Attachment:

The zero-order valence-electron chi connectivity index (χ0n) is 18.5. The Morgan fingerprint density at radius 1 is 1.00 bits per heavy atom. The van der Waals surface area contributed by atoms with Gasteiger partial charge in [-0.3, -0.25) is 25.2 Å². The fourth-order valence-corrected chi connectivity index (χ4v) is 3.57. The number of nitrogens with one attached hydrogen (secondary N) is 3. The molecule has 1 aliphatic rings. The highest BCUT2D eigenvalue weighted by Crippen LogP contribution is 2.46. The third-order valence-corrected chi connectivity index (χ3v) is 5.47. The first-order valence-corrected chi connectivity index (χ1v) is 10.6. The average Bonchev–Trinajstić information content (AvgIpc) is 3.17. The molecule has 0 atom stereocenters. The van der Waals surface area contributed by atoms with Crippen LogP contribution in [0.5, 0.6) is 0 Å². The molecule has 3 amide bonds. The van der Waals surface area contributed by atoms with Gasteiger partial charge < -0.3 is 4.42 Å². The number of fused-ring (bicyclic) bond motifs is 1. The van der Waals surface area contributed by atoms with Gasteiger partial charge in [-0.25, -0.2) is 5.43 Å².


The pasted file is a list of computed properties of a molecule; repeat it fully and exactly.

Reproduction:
The zero-order valence-electron chi connectivity index (χ0n) is 18.5. The Morgan fingerprint density at radius 1 is 1.00 bits per heavy atom. The van der Waals surface area contributed by atoms with Gasteiger partial charge in [-0.3, -0.25) is 25.2 Å². The fourth-order valence-corrected chi connectivity index (χ4v) is 3.57. The number of nitrogens with one attached hydrogen (secondary N) is 3. The molecule has 1 aliphatic rings. The highest BCUT2D eigenvalue weighted by Crippen LogP contribution is 2.46. The third-order valence-corrected chi connectivity index (χ3v) is 5.47. The first-order valence-corrected chi connectivity index (χ1v) is 10.6. The average Bonchev–Trinajstić information content (AvgIpc) is 3.17. The molecule has 0 atom stereocenters. The van der Waals surface area contributed by atoms with Crippen LogP contribution in [0.5, 0.6) is 0 Å². The molecule has 3 amide bonds. The van der Waals surface area contributed by atoms with Gasteiger partial charge < -0.3 is 4.42 Å². The number of fused-ring (bicyclic) bond motifs is 1. The van der Waals surface area contributed by atoms with Gasteiger partial charge in [-0.25, -0.2) is 5.43 Å².